Tag Archives: Silesia

Schoenau / Świerzawa

Schoenau an der Katzbach Świerzawa

An old postcard from Schoenau an der Katzbach, now Świerzawa, Schlesien, c.1899.

In response to a visitor request here are scans of three images from our archive of the small town of Schoenau an der Katzbach, now Świerzawa in Lower Silesia, south-west Poland.

Schonau Swierzawa

The Lower Market Square in Schonau / Swierzawa, Lower Silesia, c.1930.

Three things you may not know about Świerzawa:
- Świerzawa was called Schoenau until 1945 and between 1945 and 1947, Szunów.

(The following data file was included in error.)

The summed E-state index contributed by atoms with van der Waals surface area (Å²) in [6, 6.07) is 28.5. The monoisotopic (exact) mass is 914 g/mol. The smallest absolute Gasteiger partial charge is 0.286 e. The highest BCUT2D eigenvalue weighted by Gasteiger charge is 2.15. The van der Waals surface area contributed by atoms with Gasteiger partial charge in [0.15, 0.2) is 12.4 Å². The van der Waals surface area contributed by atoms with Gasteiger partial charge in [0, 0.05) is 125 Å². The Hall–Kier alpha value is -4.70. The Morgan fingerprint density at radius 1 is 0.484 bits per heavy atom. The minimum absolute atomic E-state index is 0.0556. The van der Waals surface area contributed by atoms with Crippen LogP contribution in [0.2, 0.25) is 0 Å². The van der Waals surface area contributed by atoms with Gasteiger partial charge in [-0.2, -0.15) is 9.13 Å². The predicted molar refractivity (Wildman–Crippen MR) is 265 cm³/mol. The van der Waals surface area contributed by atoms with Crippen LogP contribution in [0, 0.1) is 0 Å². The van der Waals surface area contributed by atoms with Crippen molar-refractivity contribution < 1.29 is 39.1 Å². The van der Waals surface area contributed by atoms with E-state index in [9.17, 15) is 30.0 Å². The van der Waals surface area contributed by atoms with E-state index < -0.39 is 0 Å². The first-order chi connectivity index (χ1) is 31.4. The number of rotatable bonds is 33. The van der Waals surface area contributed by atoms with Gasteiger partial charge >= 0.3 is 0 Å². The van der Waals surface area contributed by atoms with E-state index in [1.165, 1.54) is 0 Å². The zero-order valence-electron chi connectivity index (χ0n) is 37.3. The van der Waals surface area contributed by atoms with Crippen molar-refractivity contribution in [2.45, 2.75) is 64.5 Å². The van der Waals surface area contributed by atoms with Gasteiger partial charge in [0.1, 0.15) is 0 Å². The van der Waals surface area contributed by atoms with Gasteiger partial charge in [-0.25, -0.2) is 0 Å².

- A recently closed railway line once connected Świerzawa with Legnica, Złotoryja, Marciszów, Kamienna Góra, and Lubawka.
- Świerzawa has a population of around 2,400.

Schonau Swierzawa pl

An aerial photograph of the centre of Schoenau / Swierzawa. This was taken in 1939.

Related content: Information and images of the nearby city of Jelenia Gora.

Częstochowa

Częstochowa Through Time

Częstochowa 1899

A very early lithographic picture postcard image of Częstochowa in what was Lesser Poland. Mailed in 1899.

A selection of pre-war images of the city of Częstochowa, Silesia (śląskie) in the south of Poland.

Częstochowa  Czenstochau

A German picture postcard of Częstochowa / Czenstochau, commemorating the taking of the city from Russian forces, c.1914.

Some things you may not know about Częstochowa:
- Czestochowa is located on the banks of the River Warta.
- When Poland was invaded in 1939 Częstochowa was renamed Tschenstochau, and became part of the General Government.